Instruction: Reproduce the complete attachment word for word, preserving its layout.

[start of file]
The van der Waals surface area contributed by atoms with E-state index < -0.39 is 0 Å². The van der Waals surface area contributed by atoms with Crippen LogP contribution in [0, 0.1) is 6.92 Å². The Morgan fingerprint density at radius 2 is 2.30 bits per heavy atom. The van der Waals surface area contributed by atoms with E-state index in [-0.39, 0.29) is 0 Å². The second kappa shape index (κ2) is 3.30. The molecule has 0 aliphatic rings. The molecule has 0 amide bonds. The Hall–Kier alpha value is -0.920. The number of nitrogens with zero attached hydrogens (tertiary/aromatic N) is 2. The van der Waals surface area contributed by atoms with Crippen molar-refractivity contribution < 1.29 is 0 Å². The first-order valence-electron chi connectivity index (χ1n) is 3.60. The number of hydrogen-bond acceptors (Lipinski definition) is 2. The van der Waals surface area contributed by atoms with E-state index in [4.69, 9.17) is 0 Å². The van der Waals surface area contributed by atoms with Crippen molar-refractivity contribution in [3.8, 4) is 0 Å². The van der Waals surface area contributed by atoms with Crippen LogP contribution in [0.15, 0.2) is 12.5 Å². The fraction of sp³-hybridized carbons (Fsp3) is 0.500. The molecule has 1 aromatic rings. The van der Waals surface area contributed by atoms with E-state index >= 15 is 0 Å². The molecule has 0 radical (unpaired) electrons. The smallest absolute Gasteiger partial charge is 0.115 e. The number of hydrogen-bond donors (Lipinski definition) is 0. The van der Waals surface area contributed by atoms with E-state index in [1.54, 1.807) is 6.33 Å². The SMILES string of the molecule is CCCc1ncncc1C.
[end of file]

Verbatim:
The van der Waals surface area contributed by atoms with E-state index < -0.39 is 0 Å². The van der Waals surface area contributed by atoms with Crippen LogP contribution in [0, 0.1) is 6.92 Å². The Morgan fingerprint density at radius 2 is 2.30 bits per heavy atom. The van der Waals surface area contributed by atoms with E-state index in [-0.39, 0.29) is 0 Å². The second kappa shape index (κ2) is 3.30. The molecule has 0 aliphatic rings. The molecule has 0 amide bonds. The Hall–Kier alpha value is -0.920. The number of nitrogens with zero attached hydrogens (tertiary/aromatic N) is 2. The van der Waals surface area contributed by atoms with Crippen molar-refractivity contribution < 1.29 is 0 Å². The first-order valence-electron chi connectivity index (χ1n) is 3.60. The number of hydrogen-bond acceptors (Lipinski definition) is 2. The van der Waals surface area contributed by atoms with E-state index in [4.69, 9.17) is 0 Å². The van der Waals surface area contributed by atoms with Crippen molar-refractivity contribution in [3.8, 4) is 0 Å². The van der Waals surface area contributed by atoms with Crippen LogP contribution in [0.15, 0.2) is 12.5 Å². The fraction of sp³-hybridized carbons (Fsp3) is 0.500. The molecule has 1 aromatic rings. The van der Waals surface area contributed by atoms with E-state index >= 15 is 0 Å². The molecule has 0 radical (unpaired) electrons. The smallest absolute Gasteiger partial charge is 0.115 e. The number of hydrogen-bond donors (Lipinski definition) is 0. The van der Waals surface area contributed by atoms with E-state index in [1.54, 1.807) is 6.33 Å². The SMILES string of the molecule is CCCc1ncncc1C.